Upon its initial release, The Seventh Victim did not make the critical or box-office noise that greeted the first trio of Val Lewton films: The New York Times’ Bosley Crowther posited that the film might have made more sense if it had been run backward; Howard Barnes at The New York Tribune groused that he fell asleep during it.  Appreciation of Victim really didn’t take hold until after the war, when critics and audiences alike slowly began to appreciate the foreboding, nihilistic world presented in the film and the “banality of evil” represented by the seemingly ordinary but no less formidable Palladists.  It is unabashedly the one Val Lewton film I revisit time and time again, a movie best watched at 3 or 4 in the morning when the spell of its isolation and pessimism will really do a number on you.  (And I’ll guarantee you won’t want to take a shower until daylight breaks.)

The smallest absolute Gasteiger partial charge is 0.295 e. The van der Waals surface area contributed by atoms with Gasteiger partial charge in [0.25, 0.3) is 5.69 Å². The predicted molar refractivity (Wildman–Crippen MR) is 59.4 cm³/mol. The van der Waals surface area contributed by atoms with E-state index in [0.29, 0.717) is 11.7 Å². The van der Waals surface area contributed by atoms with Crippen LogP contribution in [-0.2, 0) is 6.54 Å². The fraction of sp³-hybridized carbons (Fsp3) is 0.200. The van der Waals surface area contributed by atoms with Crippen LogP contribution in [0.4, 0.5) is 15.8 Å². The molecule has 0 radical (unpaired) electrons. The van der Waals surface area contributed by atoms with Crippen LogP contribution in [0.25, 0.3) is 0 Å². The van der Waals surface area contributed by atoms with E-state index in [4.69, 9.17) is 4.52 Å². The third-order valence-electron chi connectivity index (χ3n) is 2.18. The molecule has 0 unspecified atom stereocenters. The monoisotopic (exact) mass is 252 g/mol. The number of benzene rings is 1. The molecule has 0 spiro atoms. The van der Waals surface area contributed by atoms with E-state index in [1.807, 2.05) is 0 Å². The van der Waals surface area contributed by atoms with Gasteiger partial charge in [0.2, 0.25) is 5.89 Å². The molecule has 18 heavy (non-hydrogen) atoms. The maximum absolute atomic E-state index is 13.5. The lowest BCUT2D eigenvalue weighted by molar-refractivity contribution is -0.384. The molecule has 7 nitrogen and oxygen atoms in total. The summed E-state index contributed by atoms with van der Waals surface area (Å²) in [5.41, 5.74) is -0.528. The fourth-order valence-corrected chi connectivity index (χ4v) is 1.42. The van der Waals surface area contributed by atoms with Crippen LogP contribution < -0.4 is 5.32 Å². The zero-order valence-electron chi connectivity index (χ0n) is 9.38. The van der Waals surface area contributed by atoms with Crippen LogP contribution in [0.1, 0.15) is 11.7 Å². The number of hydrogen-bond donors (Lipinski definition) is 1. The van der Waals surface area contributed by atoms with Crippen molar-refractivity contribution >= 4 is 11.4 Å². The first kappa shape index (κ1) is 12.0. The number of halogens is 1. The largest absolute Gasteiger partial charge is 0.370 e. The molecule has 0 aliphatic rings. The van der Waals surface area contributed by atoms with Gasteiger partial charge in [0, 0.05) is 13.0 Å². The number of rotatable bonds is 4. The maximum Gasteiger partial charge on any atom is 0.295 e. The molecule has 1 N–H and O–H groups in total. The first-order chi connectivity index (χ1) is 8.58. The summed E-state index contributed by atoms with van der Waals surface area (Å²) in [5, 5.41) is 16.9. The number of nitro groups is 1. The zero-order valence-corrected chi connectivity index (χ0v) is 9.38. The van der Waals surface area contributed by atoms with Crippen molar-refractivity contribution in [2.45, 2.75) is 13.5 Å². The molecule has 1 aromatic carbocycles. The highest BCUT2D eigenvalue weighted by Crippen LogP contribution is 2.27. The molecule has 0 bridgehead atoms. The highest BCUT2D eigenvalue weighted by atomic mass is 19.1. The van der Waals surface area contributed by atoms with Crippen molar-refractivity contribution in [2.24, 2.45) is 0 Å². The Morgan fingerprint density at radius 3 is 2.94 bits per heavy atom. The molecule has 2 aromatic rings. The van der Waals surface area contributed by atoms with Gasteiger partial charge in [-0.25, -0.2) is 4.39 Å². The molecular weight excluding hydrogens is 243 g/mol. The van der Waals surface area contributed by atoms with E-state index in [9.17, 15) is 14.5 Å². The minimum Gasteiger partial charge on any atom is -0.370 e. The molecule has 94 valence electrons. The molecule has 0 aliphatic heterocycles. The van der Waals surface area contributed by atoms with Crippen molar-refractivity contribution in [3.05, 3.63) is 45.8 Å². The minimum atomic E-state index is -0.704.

10 comments:

James Vance said...

Ivan, this is a smart and wonderfully evocative piece. I can't believe that 7th Victim remains the one Lewton I've never seen. I think you've motivated me to finally get off the dime and seek it out. Thank you!

Murfyn said...

There are actually five parallelograms (no?) . . . I'm just sayin' . . .

J.C. Loophole said...

Excellent! Or should I say with a Peter Lorre affected accent: "Exxxceeellent!" This was one of my favorites of his also. This and for some reason Bedlam and I Walked with a Zombie were standouts in the box set WB released.

Citizen Screen said...

Wonderful write-up. You certainly peaked my interest with your detailed description of this film. It seems like a Lewton I can watch without losing sleep. But maybe that's wrong. We'll see.

Aurora

Stacia said...